Wednesday 8th May at 6pm
Evening at the Museum - Dublin’s Public Art:
From Ballsbridge to Dublin Castle
The Chester Beatty Library moved from Shrewsbury Road to Dublin Castle in 2000. Join art historian Orla Ryan, founder of Public Art Walking Tours, for a talk exploring the diverse range of public art on display, and often ignored, from the south side of Dublin to the former seat of British rule in Ireland.
Join us for a glass of wine or fruit juice after the talk
Talk on North Indian classical music
Sougata Roy Chowdhury & Debojyoti Sanyal represent the new generation of Indian classical musicians. Sougata, plays the sarod, an exquisite fretless instrument carved from a single block of wood with a goat-skin belly and 25 strings. Debojyoti, plays the tabla, unique hand drums famous for their delicate and rich sound.
The artists will demonstrate and explain various facets of North Indian classical music along with insights into the philosophical side to the tradition.
In association with the Indian Classical Music Society of Ireland.
Saturday 18th May at 11.30am
Film Club screening - The Gleaners and I
Our current temporary exhibition Chester Beatty: the Paintings from the National Gallery of Ireland features Jules Breton’s famous painting The Gleaners from 1854.
is one of France’s most critically acclaimed film-makers. Still making films in her eighties, she initially made her name as a director in the otherwise largely male 1960s French New Wave movement. Les Glaneurs et la glaneuse (The Gleaners and I, 2000) offers a wonderfully engaging reflection on modern-day gleaners
, both urban and rural and including artists like Varda herself who depicts the process of film-making as a kind of creative reuse of what she finds around her. The documentary weaves a sensitive portrayal of life at the margins of a consumption-driven economy, reflections on the film-maker’s craft, musings on the approach of old age, all into a depiction of contemporary French life at once idiosyncratic and true.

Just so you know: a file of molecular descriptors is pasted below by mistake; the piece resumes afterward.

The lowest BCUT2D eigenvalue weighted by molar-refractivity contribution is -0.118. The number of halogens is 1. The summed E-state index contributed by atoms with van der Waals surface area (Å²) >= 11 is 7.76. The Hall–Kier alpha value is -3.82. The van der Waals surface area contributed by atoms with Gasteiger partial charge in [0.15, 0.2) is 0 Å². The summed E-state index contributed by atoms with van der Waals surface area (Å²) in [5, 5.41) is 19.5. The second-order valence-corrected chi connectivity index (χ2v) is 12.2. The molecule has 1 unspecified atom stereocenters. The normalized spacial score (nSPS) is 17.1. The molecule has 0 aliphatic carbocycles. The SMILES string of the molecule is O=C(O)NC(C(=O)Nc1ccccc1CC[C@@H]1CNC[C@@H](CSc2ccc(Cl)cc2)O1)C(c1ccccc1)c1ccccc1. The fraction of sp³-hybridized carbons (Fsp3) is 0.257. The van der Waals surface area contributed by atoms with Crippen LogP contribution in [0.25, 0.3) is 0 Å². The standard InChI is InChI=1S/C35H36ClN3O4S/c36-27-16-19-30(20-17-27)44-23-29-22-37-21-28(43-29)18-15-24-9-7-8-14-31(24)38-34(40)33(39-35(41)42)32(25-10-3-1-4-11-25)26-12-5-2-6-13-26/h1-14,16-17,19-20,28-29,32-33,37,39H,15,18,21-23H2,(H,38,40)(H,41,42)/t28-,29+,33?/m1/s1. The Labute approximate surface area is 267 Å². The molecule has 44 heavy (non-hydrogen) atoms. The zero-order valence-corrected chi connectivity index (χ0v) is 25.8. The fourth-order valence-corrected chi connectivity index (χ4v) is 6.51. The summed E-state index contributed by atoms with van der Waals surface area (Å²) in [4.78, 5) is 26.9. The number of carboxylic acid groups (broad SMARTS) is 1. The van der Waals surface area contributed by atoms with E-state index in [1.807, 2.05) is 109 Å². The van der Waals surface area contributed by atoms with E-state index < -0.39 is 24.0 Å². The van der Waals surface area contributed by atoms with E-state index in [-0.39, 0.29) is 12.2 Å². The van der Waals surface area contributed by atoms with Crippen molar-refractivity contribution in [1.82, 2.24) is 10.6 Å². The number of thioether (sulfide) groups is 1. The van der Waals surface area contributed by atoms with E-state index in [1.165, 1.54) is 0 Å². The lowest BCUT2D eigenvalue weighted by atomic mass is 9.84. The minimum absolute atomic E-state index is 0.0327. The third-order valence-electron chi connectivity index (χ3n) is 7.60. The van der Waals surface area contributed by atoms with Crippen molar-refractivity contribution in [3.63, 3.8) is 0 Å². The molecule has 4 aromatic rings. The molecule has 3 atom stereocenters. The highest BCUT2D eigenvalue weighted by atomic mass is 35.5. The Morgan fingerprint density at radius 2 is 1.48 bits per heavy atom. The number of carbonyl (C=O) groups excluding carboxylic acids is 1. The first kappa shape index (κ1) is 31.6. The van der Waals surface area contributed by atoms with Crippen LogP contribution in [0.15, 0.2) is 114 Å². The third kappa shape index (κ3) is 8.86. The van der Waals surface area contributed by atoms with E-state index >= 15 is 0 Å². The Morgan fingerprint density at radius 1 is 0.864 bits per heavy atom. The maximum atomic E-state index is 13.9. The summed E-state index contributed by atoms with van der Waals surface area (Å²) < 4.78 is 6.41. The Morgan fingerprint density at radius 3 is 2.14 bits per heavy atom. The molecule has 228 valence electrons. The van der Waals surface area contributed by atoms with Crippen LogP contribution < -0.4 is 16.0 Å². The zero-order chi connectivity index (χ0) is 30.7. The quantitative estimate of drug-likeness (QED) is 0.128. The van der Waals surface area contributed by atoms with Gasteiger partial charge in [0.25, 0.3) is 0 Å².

*** We are delighted to welcome Emer O’Beirne to introduce the film. Emer lectures in twentieth- and twenty-first-century French studies at University College Dublin, publishing primarily in the area of narrative innovation since the 1950s.
Running time: 82 minutes
Language: French with English subtitles
Saturday 18th May at 2.30pm
Guided tour - Magic in the Chester Beatty Library
Divination cards, bark books and magic scrolls...join us for a guided tour revealing many objects associated with magic in the Chester Beatty Library collection.
Saturday 15th June at 11.30am
Film Club screening - El Gusto
In the 19th century Algeria captured the imaginations of French painters including Eugène Fromentin and Gustave Guillaumet, and some of these paintings are included in our current temporary exhibition.
73 year old Algerian guitarist Mustafa Tahmi is late for a reunion. As his car winds through the intricate streets of the Algerian capital Tahmi takes us on a journey, telling the intimate story of the music class of his youth, a group of Muslim and Jewish men from the Casbah. They are musicians who studied and performed together before the political and religious turmoil of Algeria's War of Independence tore their close friendships apart. Almost 50 years later, Tahmi's old classmates are being reunited for an historic concert in Marseille. As Tahmi and his friends share with us their extraordinary memories, their personal tragedies and their never abandoned musical dreams, we learn that their love of Chaabi music has forged a bond that can never be torn apart.